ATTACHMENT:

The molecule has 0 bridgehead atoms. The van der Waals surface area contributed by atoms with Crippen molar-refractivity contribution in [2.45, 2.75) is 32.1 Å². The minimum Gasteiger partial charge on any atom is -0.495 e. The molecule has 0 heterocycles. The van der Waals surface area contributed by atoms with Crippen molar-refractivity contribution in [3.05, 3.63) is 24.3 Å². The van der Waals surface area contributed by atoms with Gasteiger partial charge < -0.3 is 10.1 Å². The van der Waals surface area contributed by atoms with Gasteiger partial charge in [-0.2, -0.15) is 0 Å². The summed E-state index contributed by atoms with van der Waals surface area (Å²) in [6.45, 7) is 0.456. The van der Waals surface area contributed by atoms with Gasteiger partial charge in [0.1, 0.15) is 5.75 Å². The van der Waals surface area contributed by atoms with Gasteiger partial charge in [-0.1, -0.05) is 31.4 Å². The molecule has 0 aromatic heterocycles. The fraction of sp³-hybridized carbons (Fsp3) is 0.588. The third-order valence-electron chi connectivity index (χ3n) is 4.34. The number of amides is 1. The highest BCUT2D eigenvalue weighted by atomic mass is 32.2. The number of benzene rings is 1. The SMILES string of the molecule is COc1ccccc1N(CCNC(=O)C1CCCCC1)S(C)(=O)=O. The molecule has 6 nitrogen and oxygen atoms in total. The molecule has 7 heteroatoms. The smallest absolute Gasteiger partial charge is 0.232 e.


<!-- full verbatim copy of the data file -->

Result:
The molecule has 0 bridgehead atoms. The van der Waals surface area contributed by atoms with Crippen molar-refractivity contribution in [2.45, 2.75) is 32.1 Å². The minimum Gasteiger partial charge on any atom is -0.495 e. The molecule has 0 heterocycles. The van der Waals surface area contributed by atoms with Crippen molar-refractivity contribution in [3.05, 3.63) is 24.3 Å². The van der Waals surface area contributed by atoms with Gasteiger partial charge < -0.3 is 10.1 Å². The van der Waals surface area contributed by atoms with Gasteiger partial charge in [-0.2, -0.15) is 0 Å². The summed E-state index contributed by atoms with van der Waals surface area (Å²) in [6.45, 7) is 0.456. The van der Waals surface area contributed by atoms with Gasteiger partial charge in [0.1, 0.15) is 5.75 Å². The van der Waals surface area contributed by atoms with Gasteiger partial charge in [-0.1, -0.05) is 31.4 Å². The molecule has 0 aromatic heterocycles. The fraction of sp³-hybridized carbons (Fsp3) is 0.588. The third-order valence-electron chi connectivity index (χ3n) is 4.34. The number of amides is 1. The highest BCUT2D eigenvalue weighted by atomic mass is 32.2. The number of benzene rings is 1. The SMILES string of the molecule is COc1ccccc1N(CCNC(=O)C1CCCCC1)S(C)(=O)=O. The molecule has 6 nitrogen and oxygen atoms in total. The molecule has 7 heteroatoms. The smallest absolute Gasteiger partial charge is 0.232 e.